Most of our early seed companies have used the Concierge MVP to accelerate insight which have led to better business and product decisions.

Matt really embraced this and we put his phone number at the top of the site and really encouraged customers to phone or use livechat to get in touch. Snaptrip is a weekend and evening business so the demands on your personal life can be quite high.

The beauty is that you get  real transactions with a minimal product and customers who are ecstatic with the service provided.



With our investment studio model we are covering new ground so how we best work with founders is something that we think about everyday.

For example, will the founders rely on us too much and will it impact follow on investment for the companies?

So far we haven’t found this to be an issue. In the early phases the founders soak up as much as they can from the experts in the room and as the business grows they need less and less of our support.

The timing often depends on previous experience, key hires and the growth of the business. But it has happened in every single instance.

In the early phases Snaptrip would often have the whole team working on the company. Whereas as hires come on board and the product develops our involvement has scaled down to more of a mentoring role and for tactical projects.


Our solo founder hypothesis doesn’t mean we don’t believe that having a strong founding team increases the chances of success. We definitely do, we just think that for solo founders our model leads to better outcomes and opens up a larger talent pool.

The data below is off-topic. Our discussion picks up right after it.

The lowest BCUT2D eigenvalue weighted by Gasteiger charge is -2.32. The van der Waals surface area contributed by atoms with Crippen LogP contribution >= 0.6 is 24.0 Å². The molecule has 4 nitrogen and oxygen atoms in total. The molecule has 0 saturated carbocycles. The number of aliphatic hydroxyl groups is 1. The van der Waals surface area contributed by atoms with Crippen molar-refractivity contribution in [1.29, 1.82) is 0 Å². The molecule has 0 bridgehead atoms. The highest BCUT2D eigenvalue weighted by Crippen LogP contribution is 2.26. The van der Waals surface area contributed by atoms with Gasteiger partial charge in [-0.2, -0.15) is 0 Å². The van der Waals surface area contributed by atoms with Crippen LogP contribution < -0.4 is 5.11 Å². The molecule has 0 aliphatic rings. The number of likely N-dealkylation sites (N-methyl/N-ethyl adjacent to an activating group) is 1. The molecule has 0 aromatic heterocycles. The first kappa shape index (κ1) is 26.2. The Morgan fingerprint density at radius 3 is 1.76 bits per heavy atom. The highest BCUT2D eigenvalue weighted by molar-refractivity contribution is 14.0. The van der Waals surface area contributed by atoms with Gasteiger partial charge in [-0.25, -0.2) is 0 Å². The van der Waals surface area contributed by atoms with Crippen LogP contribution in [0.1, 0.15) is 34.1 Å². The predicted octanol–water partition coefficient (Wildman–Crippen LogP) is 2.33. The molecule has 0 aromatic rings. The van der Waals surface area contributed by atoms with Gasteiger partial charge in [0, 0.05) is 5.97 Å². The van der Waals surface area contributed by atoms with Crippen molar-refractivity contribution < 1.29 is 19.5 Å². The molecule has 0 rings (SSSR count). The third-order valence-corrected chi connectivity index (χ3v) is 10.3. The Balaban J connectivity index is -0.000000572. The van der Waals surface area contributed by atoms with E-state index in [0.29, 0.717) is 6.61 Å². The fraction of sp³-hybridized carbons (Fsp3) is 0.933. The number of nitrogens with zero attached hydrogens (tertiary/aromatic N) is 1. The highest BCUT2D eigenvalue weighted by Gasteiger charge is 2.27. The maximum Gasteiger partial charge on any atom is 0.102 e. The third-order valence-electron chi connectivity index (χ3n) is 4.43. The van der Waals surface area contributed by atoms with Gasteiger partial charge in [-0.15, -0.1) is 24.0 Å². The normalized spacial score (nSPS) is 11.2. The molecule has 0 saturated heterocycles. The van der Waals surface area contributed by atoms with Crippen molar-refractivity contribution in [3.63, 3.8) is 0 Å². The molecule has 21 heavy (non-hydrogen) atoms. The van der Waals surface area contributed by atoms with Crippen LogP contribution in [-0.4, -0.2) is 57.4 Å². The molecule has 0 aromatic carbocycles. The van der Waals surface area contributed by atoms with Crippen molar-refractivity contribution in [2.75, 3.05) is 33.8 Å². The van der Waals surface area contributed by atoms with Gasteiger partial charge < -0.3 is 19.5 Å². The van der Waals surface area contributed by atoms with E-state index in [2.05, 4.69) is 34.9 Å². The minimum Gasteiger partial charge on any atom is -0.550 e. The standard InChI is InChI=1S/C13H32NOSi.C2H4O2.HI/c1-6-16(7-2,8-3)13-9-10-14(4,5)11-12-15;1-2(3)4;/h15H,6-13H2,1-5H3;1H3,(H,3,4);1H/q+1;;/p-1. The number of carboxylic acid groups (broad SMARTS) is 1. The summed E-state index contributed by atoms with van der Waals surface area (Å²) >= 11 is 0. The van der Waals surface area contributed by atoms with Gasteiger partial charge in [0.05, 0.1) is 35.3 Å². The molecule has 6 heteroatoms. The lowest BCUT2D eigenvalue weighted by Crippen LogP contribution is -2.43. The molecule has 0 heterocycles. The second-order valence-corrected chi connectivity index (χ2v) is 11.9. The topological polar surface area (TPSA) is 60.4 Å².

Our talent team was able to source a list of potential candidates and Matt approached them directly for a chat. At this stage Matt had funding (albeit tranched), a solid understanding of the problem, a product and early transactions.

This gives massive credibility and opens up a much wider list of interested candidates.

Matt interviewed a number of candidates and the ones he liked we also interviewed to give him a sanity check.

Matt now has a awesome technical co-founder in Dan who has relevant industry experience from 8 years at HomeAway and post IPO left to run his own holiday lettings startup.

When Dan joined as co-founder the dynamic definitely changed for the better. Snaptrip felt more solid as a team of founders who both had sector expertise. It also meant that some members of our team could pull away from the day to day startup work and move to giving strategic advice while we focussed on the newer companies.

Snaptrip works better with 2 founders, with both Matt and Dan fighting for each other 24 hours a day.


Snaptrip is nearing the end of its 12 months and our investment team is helping Matt prepare his deck and introducing him to potential investors.

We believe that Snaptrip has a really great future ahead of it and we are really excited that we could help Matt get his idea off the ground.